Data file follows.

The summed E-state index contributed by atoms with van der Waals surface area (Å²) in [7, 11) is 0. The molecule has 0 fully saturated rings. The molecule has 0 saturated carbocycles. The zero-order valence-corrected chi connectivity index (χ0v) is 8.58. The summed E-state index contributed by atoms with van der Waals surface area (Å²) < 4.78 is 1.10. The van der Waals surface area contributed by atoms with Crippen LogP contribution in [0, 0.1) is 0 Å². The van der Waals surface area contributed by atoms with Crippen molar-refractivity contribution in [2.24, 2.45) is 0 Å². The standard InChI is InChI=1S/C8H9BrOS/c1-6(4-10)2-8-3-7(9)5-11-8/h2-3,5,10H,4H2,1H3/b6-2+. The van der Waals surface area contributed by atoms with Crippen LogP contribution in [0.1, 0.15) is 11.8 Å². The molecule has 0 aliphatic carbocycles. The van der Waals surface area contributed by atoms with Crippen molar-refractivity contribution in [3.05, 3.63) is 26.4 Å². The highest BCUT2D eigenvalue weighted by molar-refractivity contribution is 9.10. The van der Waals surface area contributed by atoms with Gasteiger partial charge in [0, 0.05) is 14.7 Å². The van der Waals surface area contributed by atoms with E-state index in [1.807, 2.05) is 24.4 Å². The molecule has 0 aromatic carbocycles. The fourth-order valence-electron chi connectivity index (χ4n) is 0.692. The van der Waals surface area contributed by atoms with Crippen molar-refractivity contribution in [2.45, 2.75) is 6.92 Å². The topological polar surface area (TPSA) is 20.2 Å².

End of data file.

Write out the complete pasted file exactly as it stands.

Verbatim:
The summed E-state index contributed by atoms with van der Waals surface area (Å²) in [7, 11) is 0. The molecule has 0 fully saturated rings. The molecule has 0 saturated carbocycles. The zero-order valence-corrected chi connectivity index (χ0v) is 8.58. The summed E-state index contributed by atoms with van der Waals surface area (Å²) < 4.78 is 1.10. The van der Waals surface area contributed by atoms with Crippen LogP contribution in [0, 0.1) is 0 Å². The van der Waals surface area contributed by atoms with Crippen molar-refractivity contribution in [2.24, 2.45) is 0 Å². The standard InChI is InChI=1S/C8H9BrOS/c1-6(4-10)2-8-3-7(9)5-11-8/h2-3,5,10H,4H2,1H3/b6-2+. The van der Waals surface area contributed by atoms with Crippen LogP contribution in [0.1, 0.15) is 11.8 Å². The molecule has 0 aliphatic carbocycles. The van der Waals surface area contributed by atoms with Crippen molar-refractivity contribution in [3.05, 3.63) is 26.4 Å². The highest BCUT2D eigenvalue weighted by molar-refractivity contribution is 9.10. The van der Waals surface area contributed by atoms with Gasteiger partial charge in [0, 0.05) is 14.7 Å². The van der Waals surface area contributed by atoms with E-state index in [1.807, 2.05) is 24.4 Å². The molecule has 0 aromatic carbocycles. The fourth-order valence-electron chi connectivity index (χ4n) is 0.692. The van der Waals surface area contributed by atoms with Crippen molar-refractivity contribution in [2.45, 2.75) is 6.92 Å². The topological polar surface area (TPSA) is 20.2 Å².